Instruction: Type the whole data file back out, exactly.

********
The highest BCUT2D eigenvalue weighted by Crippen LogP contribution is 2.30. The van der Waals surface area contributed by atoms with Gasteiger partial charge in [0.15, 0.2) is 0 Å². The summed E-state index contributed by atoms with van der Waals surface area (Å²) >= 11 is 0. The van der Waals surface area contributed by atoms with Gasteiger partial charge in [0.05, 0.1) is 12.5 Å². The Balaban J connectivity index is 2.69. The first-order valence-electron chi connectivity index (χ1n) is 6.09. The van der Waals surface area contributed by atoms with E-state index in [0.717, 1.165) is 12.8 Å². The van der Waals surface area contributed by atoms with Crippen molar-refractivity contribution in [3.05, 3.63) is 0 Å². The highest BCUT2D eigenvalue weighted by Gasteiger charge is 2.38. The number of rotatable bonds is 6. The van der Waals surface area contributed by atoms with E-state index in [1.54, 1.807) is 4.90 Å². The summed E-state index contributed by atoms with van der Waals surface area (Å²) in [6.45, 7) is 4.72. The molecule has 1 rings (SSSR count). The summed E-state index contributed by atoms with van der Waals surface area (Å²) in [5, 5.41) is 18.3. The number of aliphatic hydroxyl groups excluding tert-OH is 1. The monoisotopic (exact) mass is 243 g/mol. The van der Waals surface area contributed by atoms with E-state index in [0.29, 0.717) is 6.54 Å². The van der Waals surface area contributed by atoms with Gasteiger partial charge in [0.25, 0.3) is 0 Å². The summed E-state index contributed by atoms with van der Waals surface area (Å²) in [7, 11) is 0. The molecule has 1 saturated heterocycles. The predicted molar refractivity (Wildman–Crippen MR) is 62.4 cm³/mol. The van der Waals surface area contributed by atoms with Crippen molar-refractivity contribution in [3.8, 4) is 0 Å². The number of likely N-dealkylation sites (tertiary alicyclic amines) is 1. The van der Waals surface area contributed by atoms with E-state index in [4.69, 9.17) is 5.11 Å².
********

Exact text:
The highest BCUT2D eigenvalue weighted by Crippen LogP contribution is 2.30. The van der Waals surface area contributed by atoms with Gasteiger partial charge in [0.15, 0.2) is 0 Å². The summed E-state index contributed by atoms with van der Waals surface area (Å²) >= 11 is 0. The van der Waals surface area contributed by atoms with Gasteiger partial charge in [0.05, 0.1) is 12.5 Å². The Balaban J connectivity index is 2.69. The first-order valence-electron chi connectivity index (χ1n) is 6.09. The van der Waals surface area contributed by atoms with E-state index in [0.717, 1.165) is 12.8 Å². The van der Waals surface area contributed by atoms with Crippen molar-refractivity contribution in [3.05, 3.63) is 0 Å². The highest BCUT2D eigenvalue weighted by Gasteiger charge is 2.38. The number of rotatable bonds is 6. The van der Waals surface area contributed by atoms with E-state index in [1.54, 1.807) is 4.90 Å². The summed E-state index contributed by atoms with van der Waals surface area (Å²) in [6.45, 7) is 4.72. The molecule has 1 rings (SSSR count). The summed E-state index contributed by atoms with van der Waals surface area (Å²) in [5, 5.41) is 18.3. The number of aliphatic hydroxyl groups excluding tert-OH is 1. The monoisotopic (exact) mass is 243 g/mol. The van der Waals surface area contributed by atoms with E-state index in [0.29, 0.717) is 6.54 Å². The van der Waals surface area contributed by atoms with Gasteiger partial charge in [0.25, 0.3) is 0 Å². The summed E-state index contributed by atoms with van der Waals surface area (Å²) in [7, 11) is 0. The molecule has 1 saturated heterocycles. The predicted molar refractivity (Wildman–Crippen MR) is 62.4 cm³/mol. The van der Waals surface area contributed by atoms with Crippen molar-refractivity contribution in [3.8, 4) is 0 Å². The number of likely N-dealkylation sites (tertiary alicyclic amines) is 1. The van der Waals surface area contributed by atoms with E-state index in [4.69, 9.17) is 5.11 Å².